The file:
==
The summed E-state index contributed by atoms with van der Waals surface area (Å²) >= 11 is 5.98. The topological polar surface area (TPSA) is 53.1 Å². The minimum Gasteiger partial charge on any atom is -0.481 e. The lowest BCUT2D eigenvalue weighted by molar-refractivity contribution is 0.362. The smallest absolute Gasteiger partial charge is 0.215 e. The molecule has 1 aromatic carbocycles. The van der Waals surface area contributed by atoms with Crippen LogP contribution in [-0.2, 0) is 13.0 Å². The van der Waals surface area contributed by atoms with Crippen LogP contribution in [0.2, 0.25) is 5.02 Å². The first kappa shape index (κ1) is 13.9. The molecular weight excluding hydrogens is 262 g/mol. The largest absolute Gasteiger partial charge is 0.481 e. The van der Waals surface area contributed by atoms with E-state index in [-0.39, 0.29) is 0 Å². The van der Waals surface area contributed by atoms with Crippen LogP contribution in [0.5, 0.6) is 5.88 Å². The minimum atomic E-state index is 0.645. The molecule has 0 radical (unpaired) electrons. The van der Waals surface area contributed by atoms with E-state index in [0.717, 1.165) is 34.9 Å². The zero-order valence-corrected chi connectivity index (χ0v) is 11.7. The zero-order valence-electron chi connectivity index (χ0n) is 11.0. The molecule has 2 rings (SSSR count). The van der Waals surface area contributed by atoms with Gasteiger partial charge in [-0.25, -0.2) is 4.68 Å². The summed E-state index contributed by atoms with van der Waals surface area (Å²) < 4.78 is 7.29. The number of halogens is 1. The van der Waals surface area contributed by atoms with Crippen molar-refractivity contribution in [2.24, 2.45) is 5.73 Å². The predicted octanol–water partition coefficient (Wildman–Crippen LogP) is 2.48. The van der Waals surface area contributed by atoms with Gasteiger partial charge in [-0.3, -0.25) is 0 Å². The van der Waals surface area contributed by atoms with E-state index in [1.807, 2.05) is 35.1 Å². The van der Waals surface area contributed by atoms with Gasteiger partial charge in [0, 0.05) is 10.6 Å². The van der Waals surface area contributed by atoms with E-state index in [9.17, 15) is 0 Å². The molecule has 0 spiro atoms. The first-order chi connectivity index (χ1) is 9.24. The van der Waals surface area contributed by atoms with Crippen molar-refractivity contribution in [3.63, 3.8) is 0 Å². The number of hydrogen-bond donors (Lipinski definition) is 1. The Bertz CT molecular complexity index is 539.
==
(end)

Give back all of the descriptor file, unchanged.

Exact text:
The summed E-state index contributed by atoms with van der Waals surface area (Å²) >= 11 is 5.98. The topological polar surface area (TPSA) is 53.1 Å². The minimum Gasteiger partial charge on any atom is -0.481 e. The lowest BCUT2D eigenvalue weighted by molar-refractivity contribution is 0.362. The smallest absolute Gasteiger partial charge is 0.215 e. The molecule has 1 aromatic carbocycles. The van der Waals surface area contributed by atoms with Crippen LogP contribution in [-0.2, 0) is 13.0 Å². The van der Waals surface area contributed by atoms with Crippen LogP contribution in [0.2, 0.25) is 5.02 Å². The first kappa shape index (κ1) is 13.9. The molecular weight excluding hydrogens is 262 g/mol. The largest absolute Gasteiger partial charge is 0.481 e. The van der Waals surface area contributed by atoms with E-state index in [-0.39, 0.29) is 0 Å². The van der Waals surface area contributed by atoms with Crippen LogP contribution in [0.5, 0.6) is 5.88 Å². The minimum atomic E-state index is 0.645. The molecule has 0 radical (unpaired) electrons. The van der Waals surface area contributed by atoms with E-state index in [0.717, 1.165) is 34.9 Å². The zero-order valence-corrected chi connectivity index (χ0v) is 11.7. The zero-order valence-electron chi connectivity index (χ0n) is 11.0. The molecule has 2 rings (SSSR count). The van der Waals surface area contributed by atoms with Gasteiger partial charge in [-0.25, -0.2) is 4.68 Å². The summed E-state index contributed by atoms with van der Waals surface area (Å²) < 4.78 is 7.29. The number of halogens is 1. The van der Waals surface area contributed by atoms with Crippen molar-refractivity contribution in [2.24, 2.45) is 5.73 Å². The predicted octanol–water partition coefficient (Wildman–Crippen LogP) is 2.48. The van der Waals surface area contributed by atoms with Gasteiger partial charge in [-0.3, -0.25) is 0 Å². The van der Waals surface area contributed by atoms with E-state index in [1.807, 2.05) is 35.1 Å². The van der Waals surface area contributed by atoms with Gasteiger partial charge in [0, 0.05) is 10.6 Å². The van der Waals surface area contributed by atoms with E-state index in [9.17, 15) is 0 Å². The molecule has 0 spiro atoms. The first-order chi connectivity index (χ1) is 9.24. The van der Waals surface area contributed by atoms with Crippen molar-refractivity contribution in [3.63, 3.8) is 0 Å². The number of hydrogen-bond donors (Lipinski definition) is 1. The Bertz CT molecular complexity index is 539.